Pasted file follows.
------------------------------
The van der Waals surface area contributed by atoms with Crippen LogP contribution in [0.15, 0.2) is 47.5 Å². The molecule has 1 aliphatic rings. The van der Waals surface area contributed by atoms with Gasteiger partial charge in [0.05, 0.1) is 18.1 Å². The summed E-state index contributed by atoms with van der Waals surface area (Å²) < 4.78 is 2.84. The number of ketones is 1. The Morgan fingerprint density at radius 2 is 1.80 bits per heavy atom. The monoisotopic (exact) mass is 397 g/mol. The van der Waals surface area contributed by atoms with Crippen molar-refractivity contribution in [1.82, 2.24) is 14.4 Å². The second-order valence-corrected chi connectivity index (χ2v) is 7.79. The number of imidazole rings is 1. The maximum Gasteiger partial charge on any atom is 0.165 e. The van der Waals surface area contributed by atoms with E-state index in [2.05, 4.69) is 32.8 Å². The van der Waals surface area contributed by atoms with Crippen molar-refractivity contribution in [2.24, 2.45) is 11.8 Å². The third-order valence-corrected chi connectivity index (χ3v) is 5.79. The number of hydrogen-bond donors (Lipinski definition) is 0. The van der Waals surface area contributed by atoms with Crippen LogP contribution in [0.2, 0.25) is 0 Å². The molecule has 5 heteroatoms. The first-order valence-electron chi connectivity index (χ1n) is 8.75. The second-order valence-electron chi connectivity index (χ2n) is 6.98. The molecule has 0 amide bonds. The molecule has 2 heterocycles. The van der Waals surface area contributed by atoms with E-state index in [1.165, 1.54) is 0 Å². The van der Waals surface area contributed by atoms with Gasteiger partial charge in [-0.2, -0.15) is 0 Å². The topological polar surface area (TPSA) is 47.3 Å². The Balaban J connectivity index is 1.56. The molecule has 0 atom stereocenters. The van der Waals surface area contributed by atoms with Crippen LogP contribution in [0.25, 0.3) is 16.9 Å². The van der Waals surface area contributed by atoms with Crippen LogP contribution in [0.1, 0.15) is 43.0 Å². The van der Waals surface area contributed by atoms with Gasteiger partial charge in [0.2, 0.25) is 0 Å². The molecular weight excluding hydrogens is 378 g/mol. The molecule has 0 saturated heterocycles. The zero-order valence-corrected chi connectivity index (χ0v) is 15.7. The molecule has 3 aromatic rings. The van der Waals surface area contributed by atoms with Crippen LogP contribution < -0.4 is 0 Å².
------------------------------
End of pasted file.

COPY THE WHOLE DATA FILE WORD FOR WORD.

The van der Waals surface area contributed by atoms with Crippen LogP contribution in [0.15, 0.2) is 47.5 Å². The molecule has 1 aliphatic rings. The van der Waals surface area contributed by atoms with Gasteiger partial charge in [0.05, 0.1) is 18.1 Å². The summed E-state index contributed by atoms with van der Waals surface area (Å²) < 4.78 is 2.84. The number of ketones is 1. The Morgan fingerprint density at radius 2 is 1.80 bits per heavy atom. The monoisotopic (exact) mass is 397 g/mol. The van der Waals surface area contributed by atoms with Crippen molar-refractivity contribution in [1.82, 2.24) is 14.4 Å². The second-order valence-corrected chi connectivity index (χ2v) is 7.79. The number of imidazole rings is 1. The maximum Gasteiger partial charge on any atom is 0.165 e. The van der Waals surface area contributed by atoms with E-state index in [2.05, 4.69) is 32.8 Å². The van der Waals surface area contributed by atoms with Crippen molar-refractivity contribution in [2.24, 2.45) is 11.8 Å². The third-order valence-corrected chi connectivity index (χ3v) is 5.79. The number of hydrogen-bond donors (Lipinski definition) is 0. The van der Waals surface area contributed by atoms with Crippen LogP contribution in [0.2, 0.25) is 0 Å². The molecule has 5 heteroatoms. The first-order valence-electron chi connectivity index (χ1n) is 8.75. The second-order valence-electron chi connectivity index (χ2n) is 6.98. The molecule has 0 amide bonds. The molecule has 2 heterocycles. The van der Waals surface area contributed by atoms with E-state index in [1.165, 1.54) is 0 Å². The van der Waals surface area contributed by atoms with Gasteiger partial charge in [-0.2, -0.15) is 0 Å². The topological polar surface area (TPSA) is 47.3 Å². The Balaban J connectivity index is 1.56. The molecule has 0 atom stereocenters. The van der Waals surface area contributed by atoms with Crippen LogP contribution in [0.25, 0.3) is 16.9 Å². The van der Waals surface area contributed by atoms with Crippen LogP contribution in [0.1, 0.15) is 43.0 Å². The van der Waals surface area contributed by atoms with Gasteiger partial charge in [0.2, 0.25) is 0 Å². The molecular weight excluding hydrogens is 378 g/mol. The molecule has 0 saturated heterocycles. The zero-order valence-corrected chi connectivity index (χ0v) is 15.7. The molecule has 3 aromatic rings. The van der Waals surface area contributed by atoms with Crippen LogP contribution < -0.4 is 0 Å².